Editor's Note: This story originally appeared on SmartAsset.com.
The Social Security Administration said on Oct. 13 that Social Security and Supplemental Social Security payments will be going up by 5.9% in 2022.
This is the system’s annual cost of living adjustment (COLA), and it is the largest increase since 1982. For reference, COLA increases over the past five years averaged just 1.6%.
Advocates for older Americans, however, caution that this won’t be enough to keep up with the inflation that many will be dealing with.
Seniors’ Advocates Say This Increase Won’t Cut It
While this may be the biggest increase in nearly three decades, advocates for senior citizens say it still isn’t enough to deal with rising costs.
“COLAs are intended to protect the buying power of Social Security benefits but, according to consumer price data through July of 2021, Social Security benefits have lost nearly one-third of their buying power, 32%, since 2000, about the length of a typical retirement,” said Mary Johnson, Social Security and Medicare policy analyst for The Senior Citizens League (TSCL), in a statement. “Even worse, it appears that inflation is not done with us yet, and the buying power of Social Security benefits may continue to erode into 2022.”
TSCL specifies a few areas in particular where risings costs have simply not been offset by COLAs in recent years:
- Food. The USDA estimates that at-home costs for food will increase between 1.5% and 2.5% in 2022, with food-away-from-home costs going up between 3% and 4%.
- Rental housing. TSCL believes that rental housing could go up by 7% or more in 2022 as a response to the expiration of eviction moratoriums that were put in place during the coronavirus pandemic. This is higher than the standard 5% increase that exists in many leases.
- Home heating. The cost of heating a home with oil and natural gas could rise between 21% and 25% this winter, according to the U.S. Energy Information Administration.
- Drug prices. The Centers of Medicare and Medicaid Services expects that prescription drug plan premiums could increase almost 5% in 2022. The Part D out-of-pocket threshold is going up 7.6% from $6,550 in 2021 to $7,050 in 2022.
With all of these price increases in mind, TSCL has a petition active advocating for a $1,400 stimulus check to all receiving Social Security payments.
Living off Social Security alone can be difficult. Consider working with a financial adviser to start planning for your retirement now.
How the Social Security COLA Works
Each year, the Social Security Administration (SSA) announces a cost-of-living adjustment (COLA) for all recipients of Social Security retirement benefits and Supplemental Security Income.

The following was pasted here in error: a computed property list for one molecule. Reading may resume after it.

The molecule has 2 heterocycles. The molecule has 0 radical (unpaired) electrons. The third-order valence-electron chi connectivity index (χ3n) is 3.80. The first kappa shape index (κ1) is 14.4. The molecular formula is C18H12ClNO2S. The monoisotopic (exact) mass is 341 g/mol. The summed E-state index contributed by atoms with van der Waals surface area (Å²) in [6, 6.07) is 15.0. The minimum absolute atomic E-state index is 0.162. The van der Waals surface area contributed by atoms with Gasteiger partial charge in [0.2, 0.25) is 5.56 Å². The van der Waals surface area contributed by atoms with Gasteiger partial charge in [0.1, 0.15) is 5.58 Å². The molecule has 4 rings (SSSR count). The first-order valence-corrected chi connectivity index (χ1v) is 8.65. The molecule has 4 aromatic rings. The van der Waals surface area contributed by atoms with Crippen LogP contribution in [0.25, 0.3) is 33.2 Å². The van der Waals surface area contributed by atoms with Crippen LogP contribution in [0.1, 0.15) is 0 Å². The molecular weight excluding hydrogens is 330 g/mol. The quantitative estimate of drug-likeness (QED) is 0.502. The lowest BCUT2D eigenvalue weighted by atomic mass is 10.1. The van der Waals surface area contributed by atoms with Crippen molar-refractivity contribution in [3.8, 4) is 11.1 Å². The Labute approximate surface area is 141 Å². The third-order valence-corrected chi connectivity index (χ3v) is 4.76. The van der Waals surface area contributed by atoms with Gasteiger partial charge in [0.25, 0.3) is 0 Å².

Currently, the yearly increase is determined using the Consumer Price Index for Urban Wage Earners and Clerical Workers (CPI-W). This figure determines the relative cost of goods and services and is calculated by the Bureau of Labor Statistics.
Earlier this year, a measure was introduced to use the Consumer Price Index for Elderly Consumers (CPI–E), which uses the same formulas and prices but weights them for the needs of people over 62.
The idea is that the CPI-W underestimates the cost of things like health care and housing, which have a big impact on seniors.
Four Ways to Finance Retirement Beyond Social Security
The Bureau of Labor Statistics says the average American age 65 and older spent $48,872 in 2020. Social Security may only pay for a part of your retirement expenses. Therefore, it is always good to supplement those payments with extra savings.
Here are four common ways to help you meet your retirement needs and goals.
1. Delay Social Security benefits until age 70.
Depending on your birth year, full retirement age as set by the SSA is between 65 and 67. However, if you choose to delay your retirement until age 70, you could boost your Social Security payments to get 132% of your monthly benefits.
2. Maximize IRA or 401(k) contributions.
One-third of Americans are leaving free money on the table by saving below employer matches. With an employer match of a dollar-for-dollar rate up to 5%, a worker earning $100,000 annually could save $381,386 (with a 4% rate of return on savings) by age 66.
3. Guarantee another income stream with an annuity.
This insurance product pays out the full amount of principal and interest over a specific time. And it can help you delay Social Security payments to maximize your benefits.
Like many retirement plans, the money you put into an annuity will also grow tax-deferred until you make a qualified withdrawal (at which time it will be taxed as ordinary income).
4. Put money into a health savings account.
There were 30 million HSA accounts in January 2021, adding up to a total of $82.2 billion invested. While HSAs let you invest money for medical expenses, they also reduce your taxable income and your money grows tax-free.
There will be a 5.9% increase to Social Security benefits in 2022, the biggest jump in nearly 30 years.
Still, many think this won’t be enough for older Americans who rely on Social Security payments to keep up with the increasing costs of goods and services, with some expecting higher-than-average inflation.
The Senior Citizens League notes that things like heating costs, health care and housing could be especially troublesome for seniors, and is reaching out to Congress to advocate for a $1,400 emergency stimulus payment for all Social Security recipients.
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